Conservation Underway
Much of the range of this species on Mahé occurs within the 30.5 km2 Morne Seychellois National Park, whilst its Silhouette distribution falls partly in the site of a conservation project that has been established on the island by the Nature Protection Trust of the Seychelles (an NGO with coordinates conservation work on Silhouette) via their Islands Development Company Silhouette Conservation Project. In addition, many small reserves on the islands have been set up by the Seychelles Government and independent agencies to protect specific species and general habitat areas.

The challenges facing conservation projects are very different on the islands of Mahé and Silhouette, the former being a much larger island (148 km2) with a population of 70,000 and number land use conflicts, and the latter being small (just 20 km2) with a population of only 150 people. Silhouette appears to support healthy populations of all four species of Seychelles frog with no immediate threats. However, future hotel and infrastructure development might be a potential threat to these species. In contrast, significant tracts of potentially suitable habitat in Mahé’s central and southern mountains lack any protection against encroaching development, and the distribution and status of Seychelles frogs in these areas is completely unknown.

Nature Seychelles (another local conservation NGO in the Seychelles) recently initiated a project to investigate the status of these frogs on Mahé, supported by the Royal Society for Protection of Birds (RSPB) and the Herpetological Conservation Trust in the U.K. This project tested methods for monitoring Seychelles frog populations and made recommendations regarding the most practical system for determining distribution and numbers of frogs in the field. It also outlined a long-term monitoring programme for regular assessment of the status and abundance of the Seychelles frogs, and identified priority research needs. Following this work, Nature Seychelles is implementing a programme to look at the long-term status of these frogs. This will enable the population trend of this species to be determined, which is essential for appropriate conservation actions to be made.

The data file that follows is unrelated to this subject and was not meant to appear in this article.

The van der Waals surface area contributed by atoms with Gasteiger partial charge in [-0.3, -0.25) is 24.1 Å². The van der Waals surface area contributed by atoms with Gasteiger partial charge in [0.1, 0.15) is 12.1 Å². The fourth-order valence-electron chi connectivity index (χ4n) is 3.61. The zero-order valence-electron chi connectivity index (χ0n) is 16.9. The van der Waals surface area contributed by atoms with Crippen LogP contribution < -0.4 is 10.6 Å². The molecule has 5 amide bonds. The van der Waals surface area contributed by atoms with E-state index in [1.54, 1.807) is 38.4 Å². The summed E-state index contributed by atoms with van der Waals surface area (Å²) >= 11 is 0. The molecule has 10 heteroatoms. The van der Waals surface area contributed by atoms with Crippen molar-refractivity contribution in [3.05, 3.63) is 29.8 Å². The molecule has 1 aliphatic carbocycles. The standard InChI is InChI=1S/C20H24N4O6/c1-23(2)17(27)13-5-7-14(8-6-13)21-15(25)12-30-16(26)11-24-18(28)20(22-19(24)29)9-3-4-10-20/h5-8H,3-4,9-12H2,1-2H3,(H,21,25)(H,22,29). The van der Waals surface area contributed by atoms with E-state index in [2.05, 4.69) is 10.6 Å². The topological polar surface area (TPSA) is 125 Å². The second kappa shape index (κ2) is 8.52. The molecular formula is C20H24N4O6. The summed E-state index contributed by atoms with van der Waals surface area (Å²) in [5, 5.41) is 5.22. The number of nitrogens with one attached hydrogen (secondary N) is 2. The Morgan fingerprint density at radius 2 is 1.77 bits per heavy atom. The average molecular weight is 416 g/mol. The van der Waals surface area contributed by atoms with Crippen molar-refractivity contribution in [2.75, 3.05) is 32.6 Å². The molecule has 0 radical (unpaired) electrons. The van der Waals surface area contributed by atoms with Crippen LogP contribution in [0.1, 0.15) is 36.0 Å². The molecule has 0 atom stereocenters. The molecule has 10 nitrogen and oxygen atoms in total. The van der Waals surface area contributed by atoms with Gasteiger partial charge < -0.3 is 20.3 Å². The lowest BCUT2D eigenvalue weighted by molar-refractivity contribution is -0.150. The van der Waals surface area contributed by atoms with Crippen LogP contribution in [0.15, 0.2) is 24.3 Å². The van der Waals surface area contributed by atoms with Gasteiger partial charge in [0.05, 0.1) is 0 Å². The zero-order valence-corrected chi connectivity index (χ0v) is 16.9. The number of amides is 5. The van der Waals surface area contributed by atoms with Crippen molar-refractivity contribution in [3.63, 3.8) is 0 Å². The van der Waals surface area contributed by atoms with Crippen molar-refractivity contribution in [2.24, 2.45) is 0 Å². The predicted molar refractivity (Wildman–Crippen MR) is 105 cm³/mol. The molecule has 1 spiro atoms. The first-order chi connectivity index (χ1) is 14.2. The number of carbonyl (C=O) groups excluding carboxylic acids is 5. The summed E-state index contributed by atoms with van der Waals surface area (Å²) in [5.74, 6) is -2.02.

Projects
Conservation Proposed
The long-term monitoring of Gardiner’s Seychelles frog is a vital priority to ensure its conservation in the wild, allowing for any population declines to be quickly detected and investigated. Further research should be conducted into the threat processes impacting this species in Mahé’s central and southern mountains, and a Conservation Action Plan should be developed to address the conservation of Gardiner’s Seychelles frog in this region. The development of Mahé and Silhouette for the tourism industry and local population increase is a significant threat to the Seychelles’ biodiversity, including the Seychelles frogs. Wherever possible, sustainable development of ecologically friendly tourism should be encouraged. The Seychelles is marketed as a tourist destination on the basis of its natural beauty, so strategic development of eco-tourism could be immensely beneficial to the conservation of the Seychelles’ endemic amphibians.
Associated EDGE Community members

Justin is the Scientific Co-ordinator of Nature Protection Trust of Seychelles